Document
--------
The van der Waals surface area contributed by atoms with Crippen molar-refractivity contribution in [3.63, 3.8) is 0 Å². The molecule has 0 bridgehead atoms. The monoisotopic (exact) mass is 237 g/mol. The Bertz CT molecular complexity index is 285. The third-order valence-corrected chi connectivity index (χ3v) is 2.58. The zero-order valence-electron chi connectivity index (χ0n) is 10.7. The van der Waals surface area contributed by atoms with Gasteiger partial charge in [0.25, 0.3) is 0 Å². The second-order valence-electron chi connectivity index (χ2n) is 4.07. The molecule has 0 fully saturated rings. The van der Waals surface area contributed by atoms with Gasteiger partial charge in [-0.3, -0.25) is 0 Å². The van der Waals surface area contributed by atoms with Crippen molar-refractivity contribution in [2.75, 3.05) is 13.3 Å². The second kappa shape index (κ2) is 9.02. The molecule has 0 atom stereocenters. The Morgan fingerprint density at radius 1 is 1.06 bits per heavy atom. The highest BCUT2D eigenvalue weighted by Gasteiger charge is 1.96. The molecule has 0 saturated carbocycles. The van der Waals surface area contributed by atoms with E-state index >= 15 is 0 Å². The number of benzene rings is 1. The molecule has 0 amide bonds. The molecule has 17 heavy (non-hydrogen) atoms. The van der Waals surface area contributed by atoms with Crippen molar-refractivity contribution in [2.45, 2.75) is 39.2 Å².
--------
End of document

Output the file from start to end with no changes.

The van der Waals surface area contributed by atoms with Crippen molar-refractivity contribution in [3.63, 3.8) is 0 Å². The molecule has 0 bridgehead atoms. The monoisotopic (exact) mass is 237 g/mol. The Bertz CT molecular complexity index is 285. The third-order valence-corrected chi connectivity index (χ3v) is 2.58. The zero-order valence-electron chi connectivity index (χ0n) is 10.7. The van der Waals surface area contributed by atoms with Gasteiger partial charge in [0.25, 0.3) is 0 Å². The second-order valence-electron chi connectivity index (χ2n) is 4.07. The molecule has 0 fully saturated rings. The van der Waals surface area contributed by atoms with Gasteiger partial charge in [-0.3, -0.25) is 0 Å². The van der Waals surface area contributed by atoms with Crippen molar-refractivity contribution in [2.75, 3.05) is 13.3 Å². The second kappa shape index (κ2) is 9.02. The molecule has 0 atom stereocenters. The Morgan fingerprint density at radius 1 is 1.06 bits per heavy atom. The highest BCUT2D eigenvalue weighted by Gasteiger charge is 1.96. The molecule has 0 saturated carbocycles. The van der Waals surface area contributed by atoms with E-state index >= 15 is 0 Å². The number of benzene rings is 1. The molecule has 0 amide bonds. The molecule has 17 heavy (non-hydrogen) atoms. The van der Waals surface area contributed by atoms with Crippen molar-refractivity contribution in [2.45, 2.75) is 39.2 Å².